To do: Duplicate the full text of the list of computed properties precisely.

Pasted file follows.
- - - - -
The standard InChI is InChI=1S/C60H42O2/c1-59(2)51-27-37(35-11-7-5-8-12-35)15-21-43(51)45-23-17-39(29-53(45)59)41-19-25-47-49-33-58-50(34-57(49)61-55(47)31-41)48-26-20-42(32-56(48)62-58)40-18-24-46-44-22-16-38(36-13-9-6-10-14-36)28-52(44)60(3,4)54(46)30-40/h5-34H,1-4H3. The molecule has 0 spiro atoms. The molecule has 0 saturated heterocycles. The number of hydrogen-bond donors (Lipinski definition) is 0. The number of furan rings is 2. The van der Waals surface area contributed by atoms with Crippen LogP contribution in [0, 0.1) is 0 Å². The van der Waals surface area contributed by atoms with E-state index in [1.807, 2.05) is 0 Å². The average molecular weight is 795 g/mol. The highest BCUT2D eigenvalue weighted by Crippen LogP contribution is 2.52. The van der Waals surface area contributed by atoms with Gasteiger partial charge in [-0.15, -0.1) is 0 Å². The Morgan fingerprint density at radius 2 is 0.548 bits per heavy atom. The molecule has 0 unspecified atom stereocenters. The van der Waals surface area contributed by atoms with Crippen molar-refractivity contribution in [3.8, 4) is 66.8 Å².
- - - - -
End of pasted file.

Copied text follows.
The standard InChI is InChI=1S/C60H42O2/c1-59(2)51-27-37(35-11-7-5-8-12-35)15-21-43(51)45-23-17-39(29-53(45)59)41-19-25-47-49-33-58-50(34-57(49)61-55(47)31-41)48-26-20-42(32-56(48)62-58)40-18-24-46-44-22-16-38(36-13-9-6-10-14-36)28-52(44)60(3,4)54(46)30-40/h5-34H,1-4H3. The molecule has 0 spiro atoms. The molecule has 0 saturated heterocycles. The number of hydrogen-bond donors (Lipinski definition) is 0. The number of furan rings is 2. The van der Waals surface area contributed by atoms with Crippen LogP contribution in [0, 0.1) is 0 Å². The van der Waals surface area contributed by atoms with E-state index in [1.807, 2.05) is 0 Å². The average molecular weight is 795 g/mol. The highest BCUT2D eigenvalue weighted by Crippen LogP contribution is 2.52. The van der Waals surface area contributed by atoms with Gasteiger partial charge in [-0.15, -0.1) is 0 Å². The Morgan fingerprint density at radius 2 is 0.548 bits per heavy atom. The molecule has 0 unspecified atom stereocenters. The van der Waals surface area contributed by atoms with Crippen molar-refractivity contribution in [3.8, 4) is 66.8 Å².